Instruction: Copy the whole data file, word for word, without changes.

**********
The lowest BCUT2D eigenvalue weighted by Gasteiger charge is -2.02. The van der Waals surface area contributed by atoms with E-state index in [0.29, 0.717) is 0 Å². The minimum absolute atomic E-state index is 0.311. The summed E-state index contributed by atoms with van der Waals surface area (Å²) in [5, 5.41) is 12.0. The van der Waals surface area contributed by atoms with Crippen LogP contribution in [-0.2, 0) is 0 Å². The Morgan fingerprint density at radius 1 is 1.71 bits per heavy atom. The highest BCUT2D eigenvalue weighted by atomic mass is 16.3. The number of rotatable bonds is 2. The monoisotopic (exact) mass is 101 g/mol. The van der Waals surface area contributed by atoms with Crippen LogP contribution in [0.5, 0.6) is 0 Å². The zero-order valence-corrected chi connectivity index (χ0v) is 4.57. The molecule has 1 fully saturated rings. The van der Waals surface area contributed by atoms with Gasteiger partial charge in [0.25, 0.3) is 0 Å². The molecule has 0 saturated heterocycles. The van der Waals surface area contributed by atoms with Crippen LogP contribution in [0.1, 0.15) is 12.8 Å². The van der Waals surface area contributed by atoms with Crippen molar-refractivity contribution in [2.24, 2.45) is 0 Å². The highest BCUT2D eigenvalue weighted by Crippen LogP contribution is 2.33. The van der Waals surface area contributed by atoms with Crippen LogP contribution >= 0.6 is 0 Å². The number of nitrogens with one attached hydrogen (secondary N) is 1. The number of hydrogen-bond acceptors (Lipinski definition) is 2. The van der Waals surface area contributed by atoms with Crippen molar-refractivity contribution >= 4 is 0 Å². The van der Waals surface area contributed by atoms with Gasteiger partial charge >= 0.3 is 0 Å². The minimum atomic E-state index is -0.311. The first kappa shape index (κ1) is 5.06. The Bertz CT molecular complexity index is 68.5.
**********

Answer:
The lowest BCUT2D eigenvalue weighted by Gasteiger charge is -2.02. The van der Waals surface area contributed by atoms with E-state index in [0.29, 0.717) is 0 Å². The minimum absolute atomic E-state index is 0.311. The summed E-state index contributed by atoms with van der Waals surface area (Å²) in [5, 5.41) is 12.0. The van der Waals surface area contributed by atoms with Crippen LogP contribution in [-0.2, 0) is 0 Å². The Morgan fingerprint density at radius 1 is 1.71 bits per heavy atom. The highest BCUT2D eigenvalue weighted by atomic mass is 16.3. The number of rotatable bonds is 2. The monoisotopic (exact) mass is 101 g/mol. The van der Waals surface area contributed by atoms with Crippen LogP contribution in [0.5, 0.6) is 0 Å². The zero-order valence-corrected chi connectivity index (χ0v) is 4.57. The molecule has 1 fully saturated rings. The van der Waals surface area contributed by atoms with Gasteiger partial charge in [0.25, 0.3) is 0 Å². The molecule has 0 saturated heterocycles. The van der Waals surface area contributed by atoms with Crippen LogP contribution in [0.1, 0.15) is 12.8 Å². The van der Waals surface area contributed by atoms with Crippen molar-refractivity contribution in [2.24, 2.45) is 0 Å². The highest BCUT2D eigenvalue weighted by Crippen LogP contribution is 2.33. The van der Waals surface area contributed by atoms with Crippen LogP contribution >= 0.6 is 0 Å². The number of nitrogens with one attached hydrogen (secondary N) is 1. The number of hydrogen-bond acceptors (Lipinski definition) is 2. The van der Waals surface area contributed by atoms with Crippen molar-refractivity contribution >= 4 is 0 Å². The van der Waals surface area contributed by atoms with Gasteiger partial charge >= 0.3 is 0 Å². The minimum atomic E-state index is -0.311. The first kappa shape index (κ1) is 5.06. The Bertz CT molecular complexity index is 68.5.